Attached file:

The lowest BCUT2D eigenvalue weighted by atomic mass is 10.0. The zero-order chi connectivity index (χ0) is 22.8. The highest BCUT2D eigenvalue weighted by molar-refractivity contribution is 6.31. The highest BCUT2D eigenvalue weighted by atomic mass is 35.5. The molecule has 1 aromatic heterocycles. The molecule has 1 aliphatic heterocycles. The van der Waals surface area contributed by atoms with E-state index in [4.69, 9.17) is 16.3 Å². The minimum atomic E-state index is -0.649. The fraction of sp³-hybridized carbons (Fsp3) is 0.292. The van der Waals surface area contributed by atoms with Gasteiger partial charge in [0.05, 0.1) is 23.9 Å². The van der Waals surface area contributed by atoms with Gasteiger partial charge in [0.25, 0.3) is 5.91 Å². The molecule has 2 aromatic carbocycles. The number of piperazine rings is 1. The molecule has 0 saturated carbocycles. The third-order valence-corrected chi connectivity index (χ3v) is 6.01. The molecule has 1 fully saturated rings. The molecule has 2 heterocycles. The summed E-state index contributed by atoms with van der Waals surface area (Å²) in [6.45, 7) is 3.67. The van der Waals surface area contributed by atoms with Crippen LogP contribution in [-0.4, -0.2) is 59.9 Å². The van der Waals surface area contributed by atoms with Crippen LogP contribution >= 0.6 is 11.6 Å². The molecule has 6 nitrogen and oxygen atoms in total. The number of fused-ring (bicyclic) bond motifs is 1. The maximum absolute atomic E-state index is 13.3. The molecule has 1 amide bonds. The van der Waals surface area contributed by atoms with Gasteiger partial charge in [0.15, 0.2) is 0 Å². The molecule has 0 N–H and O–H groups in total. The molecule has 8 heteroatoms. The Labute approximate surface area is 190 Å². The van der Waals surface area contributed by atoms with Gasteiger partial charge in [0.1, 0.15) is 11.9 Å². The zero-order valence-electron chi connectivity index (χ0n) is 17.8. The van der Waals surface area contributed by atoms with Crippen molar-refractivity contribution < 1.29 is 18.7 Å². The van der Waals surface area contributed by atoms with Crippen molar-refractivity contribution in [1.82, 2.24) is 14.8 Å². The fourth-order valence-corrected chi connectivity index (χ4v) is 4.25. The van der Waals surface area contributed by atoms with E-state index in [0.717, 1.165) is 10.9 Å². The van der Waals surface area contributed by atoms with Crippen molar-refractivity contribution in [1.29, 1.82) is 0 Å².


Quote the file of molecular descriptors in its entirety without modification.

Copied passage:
The lowest BCUT2D eigenvalue weighted by atomic mass is 10.0. The zero-order chi connectivity index (χ0) is 22.8. The highest BCUT2D eigenvalue weighted by molar-refractivity contribution is 6.31. The highest BCUT2D eigenvalue weighted by atomic mass is 35.5. The molecule has 1 aromatic heterocycles. The molecule has 1 aliphatic heterocycles. The van der Waals surface area contributed by atoms with E-state index in [4.69, 9.17) is 16.3 Å². The minimum atomic E-state index is -0.649. The fraction of sp³-hybridized carbons (Fsp3) is 0.292. The van der Waals surface area contributed by atoms with Gasteiger partial charge in [0.05, 0.1) is 23.9 Å². The van der Waals surface area contributed by atoms with Gasteiger partial charge in [0.25, 0.3) is 5.91 Å². The molecule has 2 aromatic carbocycles. The number of piperazine rings is 1. The molecule has 0 saturated carbocycles. The third-order valence-corrected chi connectivity index (χ3v) is 6.01. The molecule has 1 fully saturated rings. The molecule has 2 heterocycles. The summed E-state index contributed by atoms with van der Waals surface area (Å²) in [6.45, 7) is 3.67. The van der Waals surface area contributed by atoms with Crippen LogP contribution in [-0.4, -0.2) is 59.9 Å². The van der Waals surface area contributed by atoms with Crippen LogP contribution >= 0.6 is 11.6 Å². The molecule has 6 nitrogen and oxygen atoms in total. The number of fused-ring (bicyclic) bond motifs is 1. The maximum absolute atomic E-state index is 13.3. The molecule has 1 amide bonds. The van der Waals surface area contributed by atoms with Gasteiger partial charge in [0.15, 0.2) is 0 Å². The molecule has 0 N–H and O–H groups in total. The molecule has 8 heteroatoms. The Labute approximate surface area is 190 Å². The van der Waals surface area contributed by atoms with Gasteiger partial charge in [0.1, 0.15) is 11.9 Å². The zero-order valence-electron chi connectivity index (χ0n) is 17.8. The van der Waals surface area contributed by atoms with Crippen molar-refractivity contribution < 1.29 is 18.7 Å². The van der Waals surface area contributed by atoms with Crippen molar-refractivity contribution in [1.82, 2.24) is 14.8 Å². The fourth-order valence-corrected chi connectivity index (χ4v) is 4.25. The van der Waals surface area contributed by atoms with E-state index in [0.717, 1.165) is 10.9 Å². The van der Waals surface area contributed by atoms with Crippen molar-refractivity contribution in [1.29, 1.82) is 0 Å².